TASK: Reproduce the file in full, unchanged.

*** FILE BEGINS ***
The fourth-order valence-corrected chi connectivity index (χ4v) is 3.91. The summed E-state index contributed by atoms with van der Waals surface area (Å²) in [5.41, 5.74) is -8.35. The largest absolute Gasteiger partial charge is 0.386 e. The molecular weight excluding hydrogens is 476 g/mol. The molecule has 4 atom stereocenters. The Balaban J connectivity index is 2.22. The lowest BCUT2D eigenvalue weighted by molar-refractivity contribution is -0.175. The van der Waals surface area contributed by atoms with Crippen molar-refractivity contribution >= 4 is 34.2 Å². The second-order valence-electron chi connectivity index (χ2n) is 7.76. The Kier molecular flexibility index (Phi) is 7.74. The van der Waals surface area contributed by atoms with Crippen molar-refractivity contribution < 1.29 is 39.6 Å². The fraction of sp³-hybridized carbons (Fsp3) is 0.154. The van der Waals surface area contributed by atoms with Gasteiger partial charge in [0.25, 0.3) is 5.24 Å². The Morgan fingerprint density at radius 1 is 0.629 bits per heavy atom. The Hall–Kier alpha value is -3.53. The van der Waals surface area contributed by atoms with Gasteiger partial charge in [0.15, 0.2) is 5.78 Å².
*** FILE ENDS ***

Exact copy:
The fourth-order valence-corrected chi connectivity index (χ4v) is 3.91. The summed E-state index contributed by atoms with van der Waals surface area (Å²) in [5.41, 5.74) is -8.35. The largest absolute Gasteiger partial charge is 0.386 e. The molecular weight excluding hydrogens is 476 g/mol. The molecule has 4 atom stereocenters. The Balaban J connectivity index is 2.22. The lowest BCUT2D eigenvalue weighted by molar-refractivity contribution is -0.175. The van der Waals surface area contributed by atoms with Crippen molar-refractivity contribution >= 4 is 34.2 Å². The second-order valence-electron chi connectivity index (χ2n) is 7.76. The Kier molecular flexibility index (Phi) is 7.74. The van der Waals surface area contributed by atoms with Crippen molar-refractivity contribution < 1.29 is 39.6 Å². The fraction of sp³-hybridized carbons (Fsp3) is 0.154. The van der Waals surface area contributed by atoms with Gasteiger partial charge in [0.25, 0.3) is 5.24 Å². The Morgan fingerprint density at radius 1 is 0.629 bits per heavy atom. The Hall–Kier alpha value is -3.53. The van der Waals surface area contributed by atoms with Gasteiger partial charge in [0.15, 0.2) is 5.78 Å².